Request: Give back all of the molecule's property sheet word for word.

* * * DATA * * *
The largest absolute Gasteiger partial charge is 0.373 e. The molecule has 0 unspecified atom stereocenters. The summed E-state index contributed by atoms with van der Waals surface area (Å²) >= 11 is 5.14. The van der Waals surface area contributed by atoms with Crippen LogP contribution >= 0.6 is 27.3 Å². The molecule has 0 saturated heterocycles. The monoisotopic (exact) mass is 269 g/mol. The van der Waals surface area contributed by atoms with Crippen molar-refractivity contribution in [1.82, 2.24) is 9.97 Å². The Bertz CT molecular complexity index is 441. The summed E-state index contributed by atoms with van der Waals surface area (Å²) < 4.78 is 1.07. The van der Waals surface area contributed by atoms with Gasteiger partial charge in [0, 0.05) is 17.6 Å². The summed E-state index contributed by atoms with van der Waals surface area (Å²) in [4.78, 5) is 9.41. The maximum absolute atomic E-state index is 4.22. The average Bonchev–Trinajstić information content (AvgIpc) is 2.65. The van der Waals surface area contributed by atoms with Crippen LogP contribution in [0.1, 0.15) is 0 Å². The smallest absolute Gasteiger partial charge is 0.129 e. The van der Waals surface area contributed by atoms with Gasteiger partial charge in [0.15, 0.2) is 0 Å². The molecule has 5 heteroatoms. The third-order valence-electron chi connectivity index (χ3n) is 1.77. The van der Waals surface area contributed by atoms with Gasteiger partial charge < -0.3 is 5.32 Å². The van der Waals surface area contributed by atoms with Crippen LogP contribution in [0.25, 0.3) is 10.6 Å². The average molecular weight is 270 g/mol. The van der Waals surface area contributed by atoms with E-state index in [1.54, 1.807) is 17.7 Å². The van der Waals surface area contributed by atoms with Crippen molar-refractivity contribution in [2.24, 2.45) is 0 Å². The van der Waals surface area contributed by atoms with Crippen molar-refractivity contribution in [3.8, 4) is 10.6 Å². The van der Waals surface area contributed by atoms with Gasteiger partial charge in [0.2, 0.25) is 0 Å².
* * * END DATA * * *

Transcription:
The largest absolute Gasteiger partial charge is 0.373 e. The molecule has 0 unspecified atom stereocenters. The summed E-state index contributed by atoms with van der Waals surface area (Å²) >= 11 is 5.14. The van der Waals surface area contributed by atoms with Crippen LogP contribution >= 0.6 is 27.3 Å². The molecule has 0 saturated heterocycles. The monoisotopic (exact) mass is 269 g/mol. The van der Waals surface area contributed by atoms with Crippen molar-refractivity contribution in [1.82, 2.24) is 9.97 Å². The Bertz CT molecular complexity index is 441. The summed E-state index contributed by atoms with van der Waals surface area (Å²) < 4.78 is 1.07. The van der Waals surface area contributed by atoms with Gasteiger partial charge in [0, 0.05) is 17.6 Å². The summed E-state index contributed by atoms with van der Waals surface area (Å²) in [4.78, 5) is 9.41. The maximum absolute atomic E-state index is 4.22. The average Bonchev–Trinajstić information content (AvgIpc) is 2.65. The van der Waals surface area contributed by atoms with Crippen LogP contribution in [0.1, 0.15) is 0 Å². The smallest absolute Gasteiger partial charge is 0.129 e. The van der Waals surface area contributed by atoms with Gasteiger partial charge in [0.15, 0.2) is 0 Å². The molecule has 5 heteroatoms. The third-order valence-electron chi connectivity index (χ3n) is 1.77. The van der Waals surface area contributed by atoms with Gasteiger partial charge < -0.3 is 5.32 Å². The van der Waals surface area contributed by atoms with Crippen LogP contribution in [0.25, 0.3) is 10.6 Å². The average molecular weight is 270 g/mol. The van der Waals surface area contributed by atoms with E-state index in [1.54, 1.807) is 17.7 Å². The van der Waals surface area contributed by atoms with Crippen molar-refractivity contribution in [2.24, 2.45) is 0 Å². The van der Waals surface area contributed by atoms with Crippen molar-refractivity contribution in [3.8, 4) is 10.6 Å². The van der Waals surface area contributed by atoms with Gasteiger partial charge in [0.2, 0.25) is 0 Å².